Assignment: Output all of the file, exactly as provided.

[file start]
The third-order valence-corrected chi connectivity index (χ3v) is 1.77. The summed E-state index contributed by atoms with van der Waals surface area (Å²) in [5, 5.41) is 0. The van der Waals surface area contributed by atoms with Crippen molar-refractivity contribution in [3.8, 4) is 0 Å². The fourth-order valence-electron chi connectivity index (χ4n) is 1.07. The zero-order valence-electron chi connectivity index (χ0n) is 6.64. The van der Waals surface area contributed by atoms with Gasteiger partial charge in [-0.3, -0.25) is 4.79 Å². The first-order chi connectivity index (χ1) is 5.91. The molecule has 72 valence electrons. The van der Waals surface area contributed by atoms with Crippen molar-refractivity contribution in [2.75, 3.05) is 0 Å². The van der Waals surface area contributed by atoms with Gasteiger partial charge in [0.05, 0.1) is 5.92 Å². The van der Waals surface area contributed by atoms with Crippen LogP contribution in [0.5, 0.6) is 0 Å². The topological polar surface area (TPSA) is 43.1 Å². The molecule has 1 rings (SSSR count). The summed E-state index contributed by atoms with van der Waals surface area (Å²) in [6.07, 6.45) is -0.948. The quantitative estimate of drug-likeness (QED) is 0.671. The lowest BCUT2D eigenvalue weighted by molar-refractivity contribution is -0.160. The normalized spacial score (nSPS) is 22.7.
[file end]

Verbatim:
The third-order valence-corrected chi connectivity index (χ3v) is 1.77. The summed E-state index contributed by atoms with van der Waals surface area (Å²) in [5, 5.41) is 0. The van der Waals surface area contributed by atoms with Crippen molar-refractivity contribution in [3.8, 4) is 0 Å². The fourth-order valence-electron chi connectivity index (χ4n) is 1.07. The zero-order valence-electron chi connectivity index (χ0n) is 6.64. The van der Waals surface area contributed by atoms with Gasteiger partial charge in [-0.3, -0.25) is 4.79 Å². The first-order chi connectivity index (χ1) is 5.91. The molecule has 72 valence electrons. The van der Waals surface area contributed by atoms with Crippen molar-refractivity contribution in [2.75, 3.05) is 0 Å². The van der Waals surface area contributed by atoms with Gasteiger partial charge in [0.05, 0.1) is 5.92 Å². The van der Waals surface area contributed by atoms with Crippen LogP contribution in [0.5, 0.6) is 0 Å². The topological polar surface area (TPSA) is 43.1 Å². The molecule has 1 rings (SSSR count). The summed E-state index contributed by atoms with van der Waals surface area (Å²) in [6.07, 6.45) is -0.948. The quantitative estimate of drug-likeness (QED) is 0.671. The lowest BCUT2D eigenvalue weighted by molar-refractivity contribution is -0.160. The normalized spacial score (nSPS) is 22.7.